For us, this shows up as our language of ‘trans femmes’ and not just trans women, as our vision to work towards body liberation where all bodies are seen as god bodies, and our values to make our practices political, like being a pro-BDS organization. People may not realize that something like a BDS movement intersects with the beauty industry. Large conglomerate companies give money to Israel, and we would choose not to partner with those brands when the time comes.
Heather: What do you hope The Beauty Endowment will be doing ten years from now?
Niki: I dream of us as a national go-to big name nonprofit, with corporate sponsorships. Plus maybe a yearly Gala, if I’m really going there. When I started explaining the idea to folks, I said, “It’s like Dress for Success for your face.” That said, I think we can be the change we want to see. We can use the collective growth of society in these heated times to the advantage of beauty. As brands realize they need to expand shade ranges for the vast array of dark skin tones, I think we could have a whole section of our organization that works with companies and PR for brands on sampling and reviews. I think as Femme folks take up more space in the world, I want us to be at the forefront of changing the narratives about beauty. That not all women want to wear makeup, that not all makeup wearers are women, and that makeup is not an essential part of existence for anyone. That being said–the goal is to have the love and passion for makeup become something without borders for any identity. I want to see a world where beauty lovers can find products they love, in the right shade, at a price point that works for them in stores. I want to see this nonprofit thrive in offering that same level of universal access to folks who can’t buy items they want or need. I want us to have trainings for makeup artists on equity and inclusion and then promote those folks who are making their job a safer space.
Heather: Skin care and aesthetics are often seen as luxuries, part of toxic beauty culture. Yet you approach skin care as a sacred practice of self care. Can you share how you approach aesthetics?
Niki: As a fat femme with a lot of personality, I’m exactly what toxic beauty culture will never claim as one of their own. I’m not granted access to the club of beautiful people. It is through that exclusion that I came to aesthetics. I wanted to fit in, but as I got older and wiser, I knew to say “Fuck that world, who doesn’t even want me?” and to create spaces of my own. I have acne, combination skin, hyperhidrosis (my face sweats), and a beard. Toxic beauty culture says I’m supposed to be trying to cover all those things because they are flaws. In reality, all of that makes me more human and relatable in my work.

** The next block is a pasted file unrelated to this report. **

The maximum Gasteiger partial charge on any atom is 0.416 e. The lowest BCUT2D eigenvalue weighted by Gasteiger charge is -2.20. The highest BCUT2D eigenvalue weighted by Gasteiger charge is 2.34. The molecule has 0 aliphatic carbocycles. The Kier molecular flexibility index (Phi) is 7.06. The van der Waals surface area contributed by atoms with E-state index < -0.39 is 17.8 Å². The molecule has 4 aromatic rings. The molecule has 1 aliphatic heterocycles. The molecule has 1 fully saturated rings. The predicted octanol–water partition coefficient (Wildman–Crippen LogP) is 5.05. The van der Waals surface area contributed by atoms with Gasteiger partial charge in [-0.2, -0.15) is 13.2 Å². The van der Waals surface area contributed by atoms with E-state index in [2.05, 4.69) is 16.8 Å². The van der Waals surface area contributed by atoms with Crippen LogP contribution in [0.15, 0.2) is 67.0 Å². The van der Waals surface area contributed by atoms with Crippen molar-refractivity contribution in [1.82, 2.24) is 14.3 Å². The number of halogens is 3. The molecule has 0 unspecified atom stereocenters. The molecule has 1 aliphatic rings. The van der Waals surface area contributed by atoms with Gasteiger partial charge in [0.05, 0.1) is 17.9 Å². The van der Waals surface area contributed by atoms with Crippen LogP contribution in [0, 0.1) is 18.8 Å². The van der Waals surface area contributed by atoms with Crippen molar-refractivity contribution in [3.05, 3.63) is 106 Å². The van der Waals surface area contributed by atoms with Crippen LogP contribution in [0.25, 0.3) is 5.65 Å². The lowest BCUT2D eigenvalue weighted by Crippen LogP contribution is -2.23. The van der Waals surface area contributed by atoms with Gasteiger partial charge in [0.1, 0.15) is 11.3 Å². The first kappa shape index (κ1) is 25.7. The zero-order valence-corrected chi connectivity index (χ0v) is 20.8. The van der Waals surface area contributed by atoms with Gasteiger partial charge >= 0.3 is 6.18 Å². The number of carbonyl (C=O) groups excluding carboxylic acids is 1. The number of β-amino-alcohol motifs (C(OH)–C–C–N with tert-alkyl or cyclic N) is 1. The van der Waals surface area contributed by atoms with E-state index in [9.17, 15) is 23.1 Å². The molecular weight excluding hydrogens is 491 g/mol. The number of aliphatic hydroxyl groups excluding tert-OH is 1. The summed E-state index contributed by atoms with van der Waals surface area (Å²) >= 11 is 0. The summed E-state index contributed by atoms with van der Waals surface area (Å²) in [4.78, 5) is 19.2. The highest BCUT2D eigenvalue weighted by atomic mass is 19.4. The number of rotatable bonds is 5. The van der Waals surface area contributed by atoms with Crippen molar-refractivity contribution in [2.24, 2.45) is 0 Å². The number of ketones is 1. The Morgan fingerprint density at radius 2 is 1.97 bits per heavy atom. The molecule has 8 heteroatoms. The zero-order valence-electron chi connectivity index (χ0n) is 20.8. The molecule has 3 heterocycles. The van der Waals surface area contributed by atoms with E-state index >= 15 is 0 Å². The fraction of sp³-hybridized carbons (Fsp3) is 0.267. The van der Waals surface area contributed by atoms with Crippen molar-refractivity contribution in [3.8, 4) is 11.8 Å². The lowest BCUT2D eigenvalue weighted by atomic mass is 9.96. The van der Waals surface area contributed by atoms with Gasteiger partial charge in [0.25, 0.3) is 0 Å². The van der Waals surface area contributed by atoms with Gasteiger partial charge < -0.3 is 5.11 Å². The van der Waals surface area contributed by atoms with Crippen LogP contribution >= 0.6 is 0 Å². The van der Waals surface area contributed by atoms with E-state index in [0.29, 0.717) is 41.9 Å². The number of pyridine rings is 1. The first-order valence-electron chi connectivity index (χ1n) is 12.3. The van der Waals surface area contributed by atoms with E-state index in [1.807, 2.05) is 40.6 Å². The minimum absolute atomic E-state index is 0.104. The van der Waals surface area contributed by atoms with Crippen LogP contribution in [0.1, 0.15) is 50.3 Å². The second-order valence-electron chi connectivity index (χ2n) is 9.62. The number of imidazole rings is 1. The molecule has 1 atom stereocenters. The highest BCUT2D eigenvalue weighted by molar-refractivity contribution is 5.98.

Heather: In so many social justice-centered spaces I’m in, fatphobia and body shaming remains an acceptable. It seems that for all of our unpacking of privilege, pretty privilege, in Janet Mock’s words, is taken for granted. How do you see fatphobia play out in your world?
Niki: Fatphobia is a whole world of systemic oppression that has not hit the main stage of society yet. Fatphobia is diet culture. Fatphobia is photo-based dating sites. Fatphobia is systemic inaccess to clothing that is size inclusive and offered in ALL types of styles. Not all fat girls want a floral A-line dress. Fatphobia is airplane seats sized for a Barbie doll. I could go on and on. Ultimately, fatphobia is often traceable to capitalism–and people capitalizing off of that are not going to end any system that makes them money.
In social justice spaces, fatphobia is one of the few areas people still feel righteous in their harmful beliefs, words, and actions. I have never experienced an office culture that explicitly states diet talk is not okay. I can tell coworkers I will not engage in diet talk or talk about food or “health” and have that boundary crossed every single day. “You fat [insert expletive]” is the first insult men throw at me when I challenge them. Every time.
Heather: What body positive heroes are inspiring you these days? What should we be reading? Who should we be following on social media?
Niki: Follow anyone who is inspiring you in a healthy way or making you feel like you are valid and seen in the world. I unfollow anything with bad politics or that makes me feel bad about myself. I do tend to gravitate towards visibly fat folks, queer folks, and other white Latinx folks because those are also my intersections.
Makeup Artist Katie Jane Hughes (@katiejanehughes) is my favorite for her aesthetic, and not a political or fat person–just solid ass makeup that is not “instagrammy.” Insta accounts @phat_girl_fresh, @simonemariposa, @anactingangel, @saucyewest, @themarcyminute, @queerfatfemme, @Chr1styHarrison (who is an anti-diet dietitian). I have not found many small chested visible fat folks, so maybe just follow me if you want that? Lol